How to have a conversation with someone who says they're not a feminist.

Ever found yourself tangled up in a disagreement over a hot-button issue, struggling to get your point across? Mamamia’s How To Have A Conversation series takes topical subjects and guides you through how to engage, simply and effectively, so that you can have a more productive conversation. And who knows, maybe even open some eyes...

In recent years, we've witnessed significant gains for women. The global groundswell of support for movements like Time's Up and MeToo. The loud calls for better representation for the spectrum of women in entertainment, boardrooms and politics. The millions marching in the streets calling for reforms to help end inequality. 

Yet there's still a significant swathe of people who are reluctant to identify with the 'F' word.


Watch: Unsure if you're a feminist?

Video via Mamamia

For some, the concept conjures decades-old associations of a bra-burning, rage-filled protest movement; a kind of shouty, public activism they simply aren't willing to align with.

For others, it implies a rejection of femininity. Or worse, a hatred of men.

And for many young people, who enjoy the rights hard-won by previous generations of feminists, the cause simply no longer feels urgent or even relevant.

But looking beneath the stereotypes and misconceptions, feminism is simply a principle, a fundamental belief in something that benefits us all.

Let's take a look at what it really means by engaging with some of the most common myths, misunderstandings and arguments against adopting the word.

'I believe in gender equality. I don't need to label myself as a feminist.'

That's exactly what feminism is: a belief in political, economic and social equality of the genders.

It's not contingent on how that belief is exercised; you don't have to meet specific criteria to 'qualify' as a feminist, nor do you have to be a certain type of person. 

It simply means you're in favour of gender equality.

'Feminism is not about equality. It prioritises women at the expense of men.'

Feminism is not about taking over. And it's not about 'men versus women'. It's about giving minority genders an equal chance and choice to participate in a society that hasn't necessarily been designed for them. 

This doesn't happen at the expense of men. Quite the opposite.


Listen: Caitlin Moran, one of the funniest writers on the planet, reflects on MeToo, feminism, fame and getting older. 

Research has, in fact, established a direct link between gender equality and men's wellbeing. 

In more gender-equal countries in Europe, for example, men are less likely to get divorced, to be depressed and to die as a result of suicide or violence.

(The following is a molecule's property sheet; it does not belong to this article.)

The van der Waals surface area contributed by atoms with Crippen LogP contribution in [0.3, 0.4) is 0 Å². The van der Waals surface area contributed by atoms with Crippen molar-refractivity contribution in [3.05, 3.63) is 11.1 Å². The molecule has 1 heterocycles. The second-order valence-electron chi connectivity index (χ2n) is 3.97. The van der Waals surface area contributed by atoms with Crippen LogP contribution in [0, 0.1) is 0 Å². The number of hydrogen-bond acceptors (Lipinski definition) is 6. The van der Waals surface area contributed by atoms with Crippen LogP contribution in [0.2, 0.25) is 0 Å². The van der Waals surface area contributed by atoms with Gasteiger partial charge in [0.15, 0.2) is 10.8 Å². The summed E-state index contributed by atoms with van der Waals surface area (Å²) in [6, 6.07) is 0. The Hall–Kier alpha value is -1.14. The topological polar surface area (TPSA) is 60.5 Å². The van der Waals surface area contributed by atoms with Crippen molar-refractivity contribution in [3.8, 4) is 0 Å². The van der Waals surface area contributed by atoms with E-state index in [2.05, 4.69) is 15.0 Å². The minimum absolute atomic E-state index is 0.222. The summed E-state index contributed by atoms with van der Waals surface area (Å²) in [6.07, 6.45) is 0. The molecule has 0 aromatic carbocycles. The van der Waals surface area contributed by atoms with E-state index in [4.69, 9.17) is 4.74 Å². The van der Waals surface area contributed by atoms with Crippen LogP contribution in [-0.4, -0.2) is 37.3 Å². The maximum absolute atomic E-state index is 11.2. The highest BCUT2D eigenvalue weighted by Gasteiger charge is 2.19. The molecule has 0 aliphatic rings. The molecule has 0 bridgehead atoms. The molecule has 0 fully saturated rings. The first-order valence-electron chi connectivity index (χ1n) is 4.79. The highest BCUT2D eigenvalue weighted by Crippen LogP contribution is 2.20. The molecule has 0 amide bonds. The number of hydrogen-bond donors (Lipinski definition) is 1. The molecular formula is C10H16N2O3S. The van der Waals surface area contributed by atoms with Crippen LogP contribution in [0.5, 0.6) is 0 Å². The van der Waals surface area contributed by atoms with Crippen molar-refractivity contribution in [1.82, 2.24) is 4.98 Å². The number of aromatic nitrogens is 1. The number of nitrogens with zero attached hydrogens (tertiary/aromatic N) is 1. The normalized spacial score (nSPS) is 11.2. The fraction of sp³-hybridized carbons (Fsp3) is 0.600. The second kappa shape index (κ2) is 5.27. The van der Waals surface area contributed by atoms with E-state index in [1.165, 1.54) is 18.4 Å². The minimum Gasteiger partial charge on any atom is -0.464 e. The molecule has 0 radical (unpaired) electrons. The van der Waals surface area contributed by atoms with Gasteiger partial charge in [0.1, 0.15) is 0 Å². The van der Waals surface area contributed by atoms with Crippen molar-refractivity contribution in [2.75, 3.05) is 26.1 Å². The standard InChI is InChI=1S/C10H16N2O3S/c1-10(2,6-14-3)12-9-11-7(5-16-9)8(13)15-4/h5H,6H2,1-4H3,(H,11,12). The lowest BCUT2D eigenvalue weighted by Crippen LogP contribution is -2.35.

'Feminism is just not relevant these days. Women in Australia have equal rights.'

Legally speaking, that's true. Courtesy of generations of feminist activism, women's right to education, work, housing, political participation, and so on, is legally protected. 

But gender equality isn't just about equal legal rights; it's about opportunities as well. And there are still significant barriers to that.

For example, persistent expectations about a woman's role within a family mean that, in Australia, 70 per cent of primary unpaid carers of children are women. They spend almost triple the amount of time that men do taking care of children each day.

Women also make up just 37.9 per cent of Australia's full-time workforce, hold just 18.3 per cent of CEO positions, and have to work an extra 59 days a year to earn the same pay as men for doing the same full-time work.

Read more: The C-Suite: Where working women get stuck on the way to the top.

For women of colour and trans women, the barriers are even higher. 

First Nations women, for example, have lower rates of workforce participation compared to other Australian women and First Nations men. And for other culturally and linguistically diverse women, the rates are lower still.

Yes, we can acknowledge and be grateful for how far we've come. But there is still a long way to go.

'But men face serious issues, too. Higher rates of suicide, for example.'

Of course. Acknowledging women's challenges doesn't have to mean ignoring those faced by other genders. Equality means no one is left behind.

As we touched on earlier, many of the structures that have disadvantaged women have also been detrimental to men. 

At the foundation of those structures? Patriarchal expectations about masculinity. The kind that stigmatises vulnerability and help-seeking and means men are less likely to seek medical care. The kind that drives intimate partner violence. The kind that underpins many of the key risk factors in men's suicide. (In fact, an American study in 2015 found that among men, "traditional masculinity was associated with suicidal ideation, second only in strength to depression.")

Dismantling these structures will save lives and benefit us all. That's feminism.

At Mamamia, every day is International Women’s Day. We fund the education of 150 girls in school every single day with our charity partner Room to Read, and our goal is to increase that number to 1,000. To help support girls’ education in developing countries, you can donate to Room to Read and contribute to a brighter future. 

Feature image: Getty/Mamamia